With a name like Attack of the Lederhosen Zombies that’s kind of the impression you get (the trailer even plays it up that way)! However, while being a lighthearted and fun zombie flick, they play it straight, with a lot less camp than you’d expect. In the Austrian mountains, the owner of a ski hill is exhibiting his new snow making machine to an investor – something that will insure the hill stay open, no matter what happens with global warming. In the first five minutes, we discover that the coolant can be toxic to human beings and other living things (I’m not in entirely certain I’m on board with this trend of Zombifying animals in these movies… It bothered me a little bit in Scouts Guide, and while it drives the story here – it still bugs me), causing a strange sickness, blisters and eventually… well, you know. When a group of professional snowboarders stumbles upon a very “American werewolf in London” type of pub, the shenanigans begin.
Attack of the Lederhosen Zombies is very much a throwback to eighties splatter films – there is a fun yet straight tone going on here, interjected with just enough humor to keep the movie enjoyable without going full on comedy the way films like Return of the Living Dead or Evil Dead did back in the day. The lighting choices and color palette, mixed with that generally fun vibe make the movie feel a great deal like one of Charles Bands Full Moon features… but with less nudity and more gore (I’m totally good with that by the way). Did I mention the gore? Because there is a lot of it. It’s not quite up to The level of Peter Jackson’s Dead Alive, but there are definitely some scenes hear that give Romero’s Day of the Dead a run for its money – if you’re looking for entrails, torn skin, and punished bodies, you will not come away disappointed.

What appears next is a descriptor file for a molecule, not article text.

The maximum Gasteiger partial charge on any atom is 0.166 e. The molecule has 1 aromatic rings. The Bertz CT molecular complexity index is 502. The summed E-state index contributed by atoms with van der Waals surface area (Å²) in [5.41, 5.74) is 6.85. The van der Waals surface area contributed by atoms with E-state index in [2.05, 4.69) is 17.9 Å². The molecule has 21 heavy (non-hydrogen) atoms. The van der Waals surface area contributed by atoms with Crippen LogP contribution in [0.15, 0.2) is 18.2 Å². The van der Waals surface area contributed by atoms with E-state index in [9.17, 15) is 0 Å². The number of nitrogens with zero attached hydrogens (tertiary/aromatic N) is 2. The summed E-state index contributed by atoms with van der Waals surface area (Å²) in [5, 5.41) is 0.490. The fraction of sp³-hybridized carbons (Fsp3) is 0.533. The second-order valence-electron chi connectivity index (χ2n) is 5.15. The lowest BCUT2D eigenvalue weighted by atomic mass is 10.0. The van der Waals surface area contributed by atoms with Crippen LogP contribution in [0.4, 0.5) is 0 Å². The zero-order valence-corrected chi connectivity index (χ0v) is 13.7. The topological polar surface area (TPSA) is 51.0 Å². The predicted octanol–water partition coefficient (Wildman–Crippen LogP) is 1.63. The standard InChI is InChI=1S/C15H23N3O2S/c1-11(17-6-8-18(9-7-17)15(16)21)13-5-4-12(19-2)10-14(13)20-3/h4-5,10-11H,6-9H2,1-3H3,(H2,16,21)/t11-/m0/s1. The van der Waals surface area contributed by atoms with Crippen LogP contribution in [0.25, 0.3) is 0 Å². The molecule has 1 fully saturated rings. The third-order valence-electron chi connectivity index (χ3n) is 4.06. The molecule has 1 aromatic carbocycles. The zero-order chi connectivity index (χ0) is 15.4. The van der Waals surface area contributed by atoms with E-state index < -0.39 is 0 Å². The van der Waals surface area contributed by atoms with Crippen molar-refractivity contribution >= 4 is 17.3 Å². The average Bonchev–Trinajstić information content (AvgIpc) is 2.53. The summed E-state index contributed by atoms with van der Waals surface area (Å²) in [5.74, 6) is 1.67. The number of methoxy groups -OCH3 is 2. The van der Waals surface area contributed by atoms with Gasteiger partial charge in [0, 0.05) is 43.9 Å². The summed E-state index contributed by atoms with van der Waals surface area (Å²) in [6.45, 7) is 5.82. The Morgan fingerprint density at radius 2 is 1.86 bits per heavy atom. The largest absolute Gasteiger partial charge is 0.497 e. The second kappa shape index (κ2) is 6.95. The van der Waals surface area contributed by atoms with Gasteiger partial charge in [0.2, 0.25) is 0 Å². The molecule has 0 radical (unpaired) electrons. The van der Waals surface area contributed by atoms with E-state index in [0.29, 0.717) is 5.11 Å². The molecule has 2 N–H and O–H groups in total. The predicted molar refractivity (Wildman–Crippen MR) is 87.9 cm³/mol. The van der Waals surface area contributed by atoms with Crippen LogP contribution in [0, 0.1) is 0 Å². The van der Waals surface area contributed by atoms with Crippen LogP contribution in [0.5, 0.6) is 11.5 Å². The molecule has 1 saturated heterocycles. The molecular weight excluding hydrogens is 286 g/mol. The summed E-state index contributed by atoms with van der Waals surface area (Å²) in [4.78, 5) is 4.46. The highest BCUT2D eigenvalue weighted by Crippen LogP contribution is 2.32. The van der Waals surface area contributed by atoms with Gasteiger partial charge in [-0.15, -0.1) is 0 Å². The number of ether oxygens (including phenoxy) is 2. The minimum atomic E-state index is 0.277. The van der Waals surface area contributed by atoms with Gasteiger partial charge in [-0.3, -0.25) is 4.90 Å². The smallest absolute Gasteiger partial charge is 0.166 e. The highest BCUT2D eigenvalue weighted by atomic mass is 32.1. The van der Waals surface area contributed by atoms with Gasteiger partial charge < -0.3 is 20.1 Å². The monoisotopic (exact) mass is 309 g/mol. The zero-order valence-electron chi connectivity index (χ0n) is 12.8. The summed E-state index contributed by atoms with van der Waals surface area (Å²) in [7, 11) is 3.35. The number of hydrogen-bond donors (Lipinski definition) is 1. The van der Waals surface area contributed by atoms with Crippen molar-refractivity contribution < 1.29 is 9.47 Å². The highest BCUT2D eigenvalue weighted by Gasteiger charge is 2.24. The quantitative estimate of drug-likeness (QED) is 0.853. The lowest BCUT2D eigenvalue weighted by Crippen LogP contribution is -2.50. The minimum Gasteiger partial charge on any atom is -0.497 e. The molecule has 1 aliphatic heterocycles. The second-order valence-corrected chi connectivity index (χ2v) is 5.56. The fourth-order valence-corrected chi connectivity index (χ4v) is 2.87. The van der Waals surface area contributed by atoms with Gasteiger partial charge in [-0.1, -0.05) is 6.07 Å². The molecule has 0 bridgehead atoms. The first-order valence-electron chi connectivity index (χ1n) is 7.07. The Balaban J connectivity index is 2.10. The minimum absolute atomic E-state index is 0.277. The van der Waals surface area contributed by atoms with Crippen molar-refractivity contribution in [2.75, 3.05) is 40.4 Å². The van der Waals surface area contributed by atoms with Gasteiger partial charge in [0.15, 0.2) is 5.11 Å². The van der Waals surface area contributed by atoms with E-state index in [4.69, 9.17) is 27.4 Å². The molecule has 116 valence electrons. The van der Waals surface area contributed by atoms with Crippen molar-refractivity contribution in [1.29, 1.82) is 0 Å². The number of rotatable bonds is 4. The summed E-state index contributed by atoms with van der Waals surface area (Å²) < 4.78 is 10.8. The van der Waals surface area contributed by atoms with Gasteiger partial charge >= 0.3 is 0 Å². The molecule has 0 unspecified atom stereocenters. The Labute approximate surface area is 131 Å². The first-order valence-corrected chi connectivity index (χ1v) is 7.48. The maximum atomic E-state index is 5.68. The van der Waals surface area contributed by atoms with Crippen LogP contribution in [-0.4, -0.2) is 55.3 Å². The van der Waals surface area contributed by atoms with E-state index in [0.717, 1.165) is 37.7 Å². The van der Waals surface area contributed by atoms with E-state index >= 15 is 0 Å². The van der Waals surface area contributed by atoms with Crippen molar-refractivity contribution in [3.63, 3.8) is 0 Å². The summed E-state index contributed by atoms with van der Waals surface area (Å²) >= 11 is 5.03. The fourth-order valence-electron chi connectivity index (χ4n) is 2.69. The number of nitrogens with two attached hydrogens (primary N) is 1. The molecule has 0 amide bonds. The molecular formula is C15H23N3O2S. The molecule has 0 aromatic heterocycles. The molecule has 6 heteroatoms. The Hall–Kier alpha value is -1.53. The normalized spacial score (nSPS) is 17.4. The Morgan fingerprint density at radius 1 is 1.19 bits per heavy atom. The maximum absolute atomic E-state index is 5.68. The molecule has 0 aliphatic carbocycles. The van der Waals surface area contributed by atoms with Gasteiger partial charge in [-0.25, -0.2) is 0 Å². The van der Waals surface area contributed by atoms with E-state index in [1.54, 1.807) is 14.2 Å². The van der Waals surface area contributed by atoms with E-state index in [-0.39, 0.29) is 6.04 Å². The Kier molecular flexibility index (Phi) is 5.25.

It’s a short film, clocking in at well under 90 minutes… But that’s okay – it doesn’t need to be longer, and in the time that they have they managed to tell a fun little horror story in an interesting and exotic locale. It works far better than it has any right to.
I caught this at the Capitol Theatre, with about six other people in the audience. That was kind of fun, you get a genuine reaction from the other folks watching the movie and it makes me feel like it’s 1981 on 42nd Street in New York all over again. I’m looking forward to grabbing a digital copy of this – it’s the sort of movie that seems like it would be best served on a television rather than a movie screen, but if you have a chance to catch in the theatre… By all means head up to see it. It’s worth the time, and these are exactly the sort of filmmakers that I want to see supported. I’m off to Imdb to see if they’ve made anything else!